In the UK, some places may have by-laws that prohibit foraging by councils, such as the National Trust and government conservation agencies including Natural England, Scottish Natural Heritage and the Countryside Council for Wales. You should also stay away from all Sites of Special Scientific Interest. To make sure you don’t get into any trouble, before you start foraging please make sure you research the areas you plan to go to thoroughly and check all the signs and notice board when you enter a park.

I live in London and I can assure you that it’s illegal to forage in Epping Forest and all 8 Royal Parks.

4. Do not pick rare species

While non-commercial foraging is legal in the UK, some rare species are protected by law. Please check out the list here, and if you’re not sure whether your finds are protected by law or not, it’s best to just leave them alone.

5. Respect the nature

Please avoid causing any damage to the areas you forage in and make sure you leave them as you find them. Uprooting plants is harmful to nature, plus, it’s illegal to dig up or remove a plant (including algae, lichens and fungi) from the land in the UK. Respect the animals, trees, plants, mushrooms, surrounding environment, and any other people and their property that you come into contact with. If you want to give back to nature while you forage, take an extra bag and pick up litter during your trip. It’s a good idea that helps the environment and we do it too.

7 rules foraging

6. How much is too much?

In short – take no more than you plan to consume.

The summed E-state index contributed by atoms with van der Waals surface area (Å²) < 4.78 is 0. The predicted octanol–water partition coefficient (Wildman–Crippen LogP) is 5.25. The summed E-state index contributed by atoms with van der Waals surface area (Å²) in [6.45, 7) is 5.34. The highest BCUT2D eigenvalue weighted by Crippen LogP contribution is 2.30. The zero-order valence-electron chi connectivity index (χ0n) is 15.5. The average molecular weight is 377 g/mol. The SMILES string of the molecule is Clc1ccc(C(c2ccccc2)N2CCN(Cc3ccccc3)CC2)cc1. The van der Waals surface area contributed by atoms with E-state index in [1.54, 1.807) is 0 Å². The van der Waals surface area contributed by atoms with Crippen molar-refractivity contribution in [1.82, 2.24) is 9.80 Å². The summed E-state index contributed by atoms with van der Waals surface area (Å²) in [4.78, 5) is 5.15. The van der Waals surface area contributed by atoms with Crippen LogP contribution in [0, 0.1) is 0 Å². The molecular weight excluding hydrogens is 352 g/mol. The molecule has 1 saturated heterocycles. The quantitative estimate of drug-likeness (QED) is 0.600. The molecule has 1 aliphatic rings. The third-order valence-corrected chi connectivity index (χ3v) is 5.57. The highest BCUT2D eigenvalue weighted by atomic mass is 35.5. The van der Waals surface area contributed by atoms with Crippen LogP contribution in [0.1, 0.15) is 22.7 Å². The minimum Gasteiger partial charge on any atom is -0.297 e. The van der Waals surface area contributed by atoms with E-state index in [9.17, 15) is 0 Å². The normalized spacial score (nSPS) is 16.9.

Wild food is essential for the ecosystem; please only collect flowers, leaves, fruits and seeds where they are in abundance. The British Mycological Institute suggest that you should never pick more than 1.7kg of mushrooms on any forage, which is more than enough for personal consumption. Ensure you leave behind plenty for birds and other species to consume; with mushrooms, leave the ‘baby’ mushrooms alone and only take mushrooms that have opened their caps as they need spores to produce the next generation. Be sustainable and look after your mushroom spots so you can continue to enjoy them every year!

7. A final safety notice

Try to collect from clean environments and make sure you always wash plants and seaweed.

When we describe edible mushrooms, this mostly refers to cooked mushrooms unless stated otherwise. Most wild mushrooms can be poisonous if eaten raw.

Foraging is great fun but it requires practice and a lot of research. Never rely on one source when identifying wild plants and mushrooms and don’t consume anything unless you are 100% sure of its identity and edibility. K33kitchen.com is a recipe blog and I am not a mycologist nor a plant expert; if you spot any misinformation on my site, please feel free to leave a comment or contact me – your help is always appreciated. K33kitchen.com does not take legal responsibility or liability for any loss and damage (including damage to property and/or injury to person) for the use of the information on this site.

Here are few useful links that I followed: